If a city or other political subdivision were found to have engaged in intentional discrimination such that some type of race-based remedial program was necessary under the federal Constitution, the supremacy clause as well as section 31 dictate that federal law prevails: "If any part or parts of this section are found to be in conflict with federal law or the United States Constitution, the section shall be implemented to the maximum extent that federal law and the United States Constitution permit. Any provision held invalid shall be severable from the remaining portions of this section." (§ 31, subd. (h); see Hi-Voltage, supra, 24 Cal.4th at p. 569, 101 Cal. Rptr. 2d 653, 12 P.3d 1068.)

    The 1989 version of the Ordinance survived a Croson challenge. The federal district court (Associated General Contractors v. San Francisco (N.D.Cal.1990) 748 F. Supp. 1443, 1456) and the Ninth Circuit Court of Appeals (AGCC II, supra, 950 F.2d 1401, 1412-1418) both declined to enjoin the ordinance. And unlike the City of San Jose, here the City has argued vigorously that the record backing the current ordinance presents the extreme case that mandates a narrowly tailored racial preference program to root out intentional discrimination in public contracting in San Francisco.

    III. CONCLUSION

    Because the trial court declined to decide whether the City presented the extreme case of intentional discrimination in public contracting in San Francisco such that a narrowly tailored remedial preference program could be constitutionally required *804 (Hi-Voltage, supra, 24 Cal.4th at p. 568, 101 Cal. Rptr. 2d 653, 12 P.3d 1068), the cause is remanded for the limited purpose of adjudicating this issue. In all other respects, the judgment is affirmed.

    SEPULVEDA, J., concurs.

    Concurring and Dissenting Opinion of RIVERA, J.

    In my view, the majority opinion applied a truncated equal protection analysis and thereby reached the erroneous conclusion that California Constitution, article I, section 31 (section 31) does not offend federal constitutional principles. I would conclude that section 31 cannot escape the constitutional review required by Hunter v. Erickson (1969) 393 U.S. 385, 89 S. Ct. 557, 21 L. Ed. 2d 616 (Hunter) and Washington v. Seattle School Dist. No. 1 (1982) 458 U.S. 457, 102 S. Ct. 3187, 73 L. Ed. 2d 896 (Seattle). With respect to that issue, I respectfully dissent and would reverse and remand the portion of the judgment that determined there was no facial equal protection violation.[1]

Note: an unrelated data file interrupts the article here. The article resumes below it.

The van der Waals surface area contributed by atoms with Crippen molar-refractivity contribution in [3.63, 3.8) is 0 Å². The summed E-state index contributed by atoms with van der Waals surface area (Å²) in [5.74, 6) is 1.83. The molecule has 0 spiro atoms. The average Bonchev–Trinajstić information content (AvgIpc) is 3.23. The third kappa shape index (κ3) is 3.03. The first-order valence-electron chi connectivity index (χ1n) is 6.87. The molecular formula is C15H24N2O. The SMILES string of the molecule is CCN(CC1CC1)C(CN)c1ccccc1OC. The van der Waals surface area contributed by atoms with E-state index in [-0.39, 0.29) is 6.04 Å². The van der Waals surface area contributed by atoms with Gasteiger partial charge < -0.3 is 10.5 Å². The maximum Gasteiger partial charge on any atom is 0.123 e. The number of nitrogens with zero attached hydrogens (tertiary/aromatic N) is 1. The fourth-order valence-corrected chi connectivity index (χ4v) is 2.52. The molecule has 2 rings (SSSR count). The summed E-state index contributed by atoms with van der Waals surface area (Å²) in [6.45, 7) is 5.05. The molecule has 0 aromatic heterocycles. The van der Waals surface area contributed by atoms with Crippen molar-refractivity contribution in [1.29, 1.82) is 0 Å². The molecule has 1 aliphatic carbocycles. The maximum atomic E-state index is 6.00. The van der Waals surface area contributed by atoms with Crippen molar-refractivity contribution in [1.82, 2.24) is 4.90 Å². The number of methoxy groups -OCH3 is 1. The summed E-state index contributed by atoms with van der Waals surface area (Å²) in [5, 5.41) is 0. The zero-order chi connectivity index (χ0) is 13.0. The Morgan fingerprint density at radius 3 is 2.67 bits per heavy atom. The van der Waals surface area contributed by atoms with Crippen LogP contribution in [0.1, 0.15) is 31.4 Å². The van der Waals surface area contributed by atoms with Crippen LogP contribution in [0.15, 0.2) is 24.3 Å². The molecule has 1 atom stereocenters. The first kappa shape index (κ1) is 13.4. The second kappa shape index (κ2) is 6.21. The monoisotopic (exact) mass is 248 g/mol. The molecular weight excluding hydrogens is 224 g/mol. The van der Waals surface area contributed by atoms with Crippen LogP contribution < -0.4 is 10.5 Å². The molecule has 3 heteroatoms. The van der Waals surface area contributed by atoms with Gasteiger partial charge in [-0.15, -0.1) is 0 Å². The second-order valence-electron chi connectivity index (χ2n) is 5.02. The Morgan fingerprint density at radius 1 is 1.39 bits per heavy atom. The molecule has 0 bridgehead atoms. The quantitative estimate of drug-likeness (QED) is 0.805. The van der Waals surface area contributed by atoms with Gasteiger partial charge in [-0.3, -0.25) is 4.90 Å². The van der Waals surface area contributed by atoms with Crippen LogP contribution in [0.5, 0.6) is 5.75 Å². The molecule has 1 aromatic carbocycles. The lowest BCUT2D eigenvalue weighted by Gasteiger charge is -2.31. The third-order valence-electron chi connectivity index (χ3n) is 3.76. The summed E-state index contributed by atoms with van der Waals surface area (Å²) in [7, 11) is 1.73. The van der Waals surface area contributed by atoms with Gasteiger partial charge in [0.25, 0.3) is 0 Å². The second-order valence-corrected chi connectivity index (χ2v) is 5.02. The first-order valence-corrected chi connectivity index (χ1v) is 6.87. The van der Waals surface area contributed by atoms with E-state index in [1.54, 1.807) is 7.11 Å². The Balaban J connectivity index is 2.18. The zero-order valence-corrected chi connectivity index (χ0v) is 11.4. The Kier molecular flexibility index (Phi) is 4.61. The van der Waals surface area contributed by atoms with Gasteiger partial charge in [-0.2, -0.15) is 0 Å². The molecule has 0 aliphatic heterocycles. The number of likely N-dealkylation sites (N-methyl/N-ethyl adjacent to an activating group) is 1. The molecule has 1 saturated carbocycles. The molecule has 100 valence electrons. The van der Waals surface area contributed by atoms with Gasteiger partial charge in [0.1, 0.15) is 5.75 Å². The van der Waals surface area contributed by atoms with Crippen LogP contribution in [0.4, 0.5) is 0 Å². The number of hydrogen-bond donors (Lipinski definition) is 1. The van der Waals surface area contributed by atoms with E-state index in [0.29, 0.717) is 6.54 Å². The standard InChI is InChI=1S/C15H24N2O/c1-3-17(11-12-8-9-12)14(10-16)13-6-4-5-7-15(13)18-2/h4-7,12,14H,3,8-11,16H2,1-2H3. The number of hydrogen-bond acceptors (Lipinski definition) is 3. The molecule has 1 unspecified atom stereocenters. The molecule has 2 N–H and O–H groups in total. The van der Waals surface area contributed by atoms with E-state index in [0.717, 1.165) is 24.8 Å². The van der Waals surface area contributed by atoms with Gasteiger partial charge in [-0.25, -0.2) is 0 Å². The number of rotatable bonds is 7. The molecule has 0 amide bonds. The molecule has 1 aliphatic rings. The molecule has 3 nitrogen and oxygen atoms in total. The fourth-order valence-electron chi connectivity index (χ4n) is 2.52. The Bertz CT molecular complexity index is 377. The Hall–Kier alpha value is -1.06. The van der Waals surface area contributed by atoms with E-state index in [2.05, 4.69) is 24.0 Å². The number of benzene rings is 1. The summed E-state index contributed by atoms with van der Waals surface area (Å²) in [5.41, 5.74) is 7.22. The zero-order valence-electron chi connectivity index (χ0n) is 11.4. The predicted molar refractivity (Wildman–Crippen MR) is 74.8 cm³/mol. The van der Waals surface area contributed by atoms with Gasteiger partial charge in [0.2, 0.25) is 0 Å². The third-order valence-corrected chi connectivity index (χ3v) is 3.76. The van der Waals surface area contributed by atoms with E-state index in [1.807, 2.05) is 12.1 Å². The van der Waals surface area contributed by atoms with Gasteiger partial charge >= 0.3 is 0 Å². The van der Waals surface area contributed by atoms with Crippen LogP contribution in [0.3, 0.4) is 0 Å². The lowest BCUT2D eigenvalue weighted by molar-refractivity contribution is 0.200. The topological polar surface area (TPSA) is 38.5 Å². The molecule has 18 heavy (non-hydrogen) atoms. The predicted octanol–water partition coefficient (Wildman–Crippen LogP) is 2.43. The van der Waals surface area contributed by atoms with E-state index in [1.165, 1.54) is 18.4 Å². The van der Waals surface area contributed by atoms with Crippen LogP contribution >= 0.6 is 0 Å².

The majority readily acknowledges that the effect of section 31 is to create greater political obstacles for those seeking remedial race- and gender-based preferences as compared to those seeking preferences on other grounds (e.g., on the basis of wealth, poverty, disabilities, or age) in the arenas of public education, employment and contracting. (Maj. opn., ante, at p. 799.) Yet the majority concludes that because section 31 is facially neutral and is grounded in good intentions it does not violate equal protection. (Maj. opn., ante, at pp. 796-797, 799-800.)

    Hunter and Seattle teach us, however, that even a facially neutral law can be discriminatory if it restructures political access in this way—by selectively burdening only "racially conscious legislation"— because it "plainly `rests on "distinctions based on race."'" (Seattle, supra, 458 U.S. at p. 485, 102 S. Ct. 3187.) Therefore, in assessing the constitutionality of section 31, we must determine not only whether it is neutral or discriminatory in its articulated goals, but also whether the means chosen to accomplish those goals have the effect of violating the rights of minorities and women to participate fully in our political system. Because section 31 creates a two-tiered political structure—one for minorities and women and one for all others—it is discriminatory. (Hunter, supra, 393 U.S. at pp. 390-393, 89 S. Ct. 557.)

    In reaching this conclusion, I begin with a discussion of the basic principles to be. applied.[2]

    I. "Political Structure" Equal Protection, or the Hunter-Seattle Doctrine